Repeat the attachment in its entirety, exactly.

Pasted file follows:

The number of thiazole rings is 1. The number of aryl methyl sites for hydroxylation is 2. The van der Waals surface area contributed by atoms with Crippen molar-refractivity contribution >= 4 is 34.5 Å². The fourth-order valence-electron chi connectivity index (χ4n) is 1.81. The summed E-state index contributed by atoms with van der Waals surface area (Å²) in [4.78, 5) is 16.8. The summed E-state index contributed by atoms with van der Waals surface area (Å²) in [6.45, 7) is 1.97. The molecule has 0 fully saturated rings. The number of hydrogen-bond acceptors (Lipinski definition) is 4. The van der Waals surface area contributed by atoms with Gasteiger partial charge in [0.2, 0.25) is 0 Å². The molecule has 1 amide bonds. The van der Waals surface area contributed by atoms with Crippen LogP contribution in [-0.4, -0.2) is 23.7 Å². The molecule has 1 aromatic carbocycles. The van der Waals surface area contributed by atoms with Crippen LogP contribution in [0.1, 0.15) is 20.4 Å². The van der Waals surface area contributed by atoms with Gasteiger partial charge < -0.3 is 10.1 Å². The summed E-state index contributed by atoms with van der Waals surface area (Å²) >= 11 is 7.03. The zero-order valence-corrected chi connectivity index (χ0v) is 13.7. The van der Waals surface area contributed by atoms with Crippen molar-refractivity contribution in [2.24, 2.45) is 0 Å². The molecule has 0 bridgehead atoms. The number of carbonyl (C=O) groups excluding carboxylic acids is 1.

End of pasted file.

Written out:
The number of thiazole rings is 1. The number of aryl methyl sites for hydroxylation is 2. The van der Waals surface area contributed by atoms with Crippen molar-refractivity contribution >= 4 is 34.5 Å². The fourth-order valence-electron chi connectivity index (χ4n) is 1.81. The summed E-state index contributed by atoms with van der Waals surface area (Å²) in [4.78, 5) is 16.8. The summed E-state index contributed by atoms with van der Waals surface area (Å²) in [6.45, 7) is 1.97. The molecule has 0 fully saturated rings. The number of hydrogen-bond acceptors (Lipinski definition) is 4. The van der Waals surface area contributed by atoms with Gasteiger partial charge in [0.2, 0.25) is 0 Å². The molecule has 1 amide bonds. The van der Waals surface area contributed by atoms with Crippen LogP contribution in [-0.4, -0.2) is 23.7 Å². The molecule has 1 aromatic carbocycles. The van der Waals surface area contributed by atoms with Crippen LogP contribution in [0.1, 0.15) is 20.4 Å². The van der Waals surface area contributed by atoms with Gasteiger partial charge < -0.3 is 10.1 Å². The summed E-state index contributed by atoms with van der Waals surface area (Å²) >= 11 is 7.03. The zero-order valence-corrected chi connectivity index (χ0v) is 13.7. The van der Waals surface area contributed by atoms with Crippen molar-refractivity contribution in [2.24, 2.45) is 0 Å². The molecule has 0 bridgehead atoms. The number of carbonyl (C=O) groups excluding carboxylic acids is 1.